Ms. Rhee has repeatedly shown contempt for oversight, transparency, due process, parental rights, and teachers rights. In the name of supposed reform, she has created distrust among administrators and teachers. She has blocked many community organizations that want to help youths in DC Public Schools from working in the schools. At Ludlow Taylor elementary school, she met with parents who didn’t have children in DCPS while ignoring parents whose children were currently enrolled there. Ms. Rhee has accused teachers in DC Public schools of sexual misconduct, while covering up for her fiancee, Kevin Johnson, who was accused of making sexual advances on AmeriCorps students under his supervision (http://www.washingtontimes.com/news/2009/nov/21/hill-report-names-dc-schools-chief/). It is time for Michelle Rhee to call it quits, and for DC Public Schools to be returned to the control of an elected school board.
It's okay! Michelle Rhee found $34 million in the pocket of her winter coat. Get this incompetent, lying, teacher-hating weasel out of our lives D. C. Council members!
Budget that prompted D.C. teacher firings is now being used to fund teacher raises
By Bill Turque
Washington Post Staff Writer
Tuesday, April 13, 2010; 2:27 PM
Chancellor Michelle A. Rhee, who laid off 266 teachers in October to help close what she said was a $43 million budget gap, told the D.C. Council on Monday that raises for educators under a proposed labor contract would be paid for in part by a $34 million surplus in that same budget.
Council members expressed astonishment at Rhee's disclosure, which came during a morning meeting to discuss the tentative contract settlement with the Washington Teachers' Union announced last week. It is likely to revive charges among some council and union members that Rhee manipulated last year's budget process to execute the layoffs, and could well complicate deliberations over the proposed labor deal. The pact must be ratified by both the union and the council.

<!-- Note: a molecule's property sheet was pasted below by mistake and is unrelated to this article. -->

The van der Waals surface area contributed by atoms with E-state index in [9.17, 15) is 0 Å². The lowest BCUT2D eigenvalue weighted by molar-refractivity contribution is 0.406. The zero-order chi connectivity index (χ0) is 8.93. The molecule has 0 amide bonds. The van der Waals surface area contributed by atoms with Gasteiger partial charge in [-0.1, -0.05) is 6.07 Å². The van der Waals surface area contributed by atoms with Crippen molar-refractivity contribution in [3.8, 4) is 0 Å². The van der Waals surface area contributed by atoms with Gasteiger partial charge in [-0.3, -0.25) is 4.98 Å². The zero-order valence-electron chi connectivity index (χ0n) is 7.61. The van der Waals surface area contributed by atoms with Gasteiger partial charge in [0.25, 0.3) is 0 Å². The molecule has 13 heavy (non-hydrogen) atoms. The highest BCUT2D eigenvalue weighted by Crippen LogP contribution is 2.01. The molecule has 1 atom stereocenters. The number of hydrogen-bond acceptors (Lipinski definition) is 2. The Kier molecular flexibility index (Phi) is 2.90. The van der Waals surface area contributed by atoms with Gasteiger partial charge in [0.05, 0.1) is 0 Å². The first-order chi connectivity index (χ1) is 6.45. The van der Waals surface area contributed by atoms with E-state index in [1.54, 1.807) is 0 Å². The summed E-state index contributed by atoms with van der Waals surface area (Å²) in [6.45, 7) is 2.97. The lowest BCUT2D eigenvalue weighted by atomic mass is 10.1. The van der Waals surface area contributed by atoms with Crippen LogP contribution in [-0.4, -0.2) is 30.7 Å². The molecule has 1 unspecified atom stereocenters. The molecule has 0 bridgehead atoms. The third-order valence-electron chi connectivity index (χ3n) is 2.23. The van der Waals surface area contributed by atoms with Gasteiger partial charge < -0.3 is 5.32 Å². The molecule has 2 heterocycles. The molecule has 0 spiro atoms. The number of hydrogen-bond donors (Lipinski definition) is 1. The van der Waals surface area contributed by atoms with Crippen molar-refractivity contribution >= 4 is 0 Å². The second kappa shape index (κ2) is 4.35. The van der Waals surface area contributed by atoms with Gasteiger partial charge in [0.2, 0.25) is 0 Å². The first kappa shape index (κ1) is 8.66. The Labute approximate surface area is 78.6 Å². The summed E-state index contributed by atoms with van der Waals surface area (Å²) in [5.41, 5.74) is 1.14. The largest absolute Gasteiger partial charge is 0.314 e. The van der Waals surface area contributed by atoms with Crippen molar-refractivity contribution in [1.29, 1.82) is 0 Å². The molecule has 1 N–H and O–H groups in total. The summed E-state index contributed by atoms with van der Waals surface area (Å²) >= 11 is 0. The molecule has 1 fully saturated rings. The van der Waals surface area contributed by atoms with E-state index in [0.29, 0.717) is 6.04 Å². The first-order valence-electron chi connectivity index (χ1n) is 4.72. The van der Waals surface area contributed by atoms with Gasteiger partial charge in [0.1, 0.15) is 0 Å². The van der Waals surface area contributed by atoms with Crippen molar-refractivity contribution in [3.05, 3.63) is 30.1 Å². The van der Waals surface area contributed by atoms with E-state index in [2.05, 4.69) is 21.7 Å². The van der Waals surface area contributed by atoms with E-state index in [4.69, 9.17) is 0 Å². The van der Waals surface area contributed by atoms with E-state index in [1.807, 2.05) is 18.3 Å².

"This just gets curiouser and curiouser," said council member Jim Graham (D-Ward 1).
Council Chairman Vincent C. Gray said it appeared that the layoffs, which triggered weeks of stormy public hearings, students protests, teacher rallies and a union lawsuit, might have been unnecessary. He also said the council should have been apprised of the surplus, which Rhee said she learned about in January -- about two months after the terminated teachers were dropped from the District payroll.
Gray, who is challenging Rhee's boss, Mayor Adrian M. Fenty (D) in the September mayoral primary, said if he were a laid-off teacher, he'd be livid. "I'd be about ready to put my hands around somebody's throat," he said.
He added: "People lost their jobs under a budget deficit that didn't exist. That's what I heard today."
Rhee said that based on data she received from Noah Wepman, then the school system's chief financial officer, the budget gap was legitimate and that she had no choice but to address it. She added that the District's contention was upheld by a judge in the union's lawsuit challenging the layoffs.
"The evidence very clearly showed that at the time we had a budget pressure," Rhee said.
Teachers union President George Parker, who also attended the meeting, said he was not aware of the surplus. He left the session without comment.
The meeting started with what appeared to be heartening news for the council, which had raised numerous questions at a Monday budget hearing about how the proposed contract -- which promises teachers a 20 percent pay increase over five years -- would be financed in a tight fiscal environment.
Rhee said that raises in the first two years of the five-year agreement, which are retroactive base salary hikes of 3 percent each for 2008 and 2009, would be paid for by $22 million in unspent federal funding. Rhee explained that the third year of the pact, which calls for a 4 percent raise in the current fiscal year, would be financed by a $34 million surplus. She said that spending on teacher salaries was running at lower-than-expected rates, creating an unexpected pot of money.
Council members were incredulous.
"It's just too convenient," said council member David A. Catania (I-At Large), who likened the school system's budgeting process to a "three-card monte game."
Council member Michael A. Brown (I-At Large) asked Rhee whether she would be willing to consider reinstating the 266 laid-off teachers in light of the new budget situation. Rhee said no.
"Because we are in a completely different situation now," she said.
Members also expressed unhappiness with District Chief Financial Officer Natwar M.Gandhi, who made no mention of the surplus at Monday's hearing, which lasted more than five hours.
"That is a problem. That is a huge, huge, huge problem," Brown said.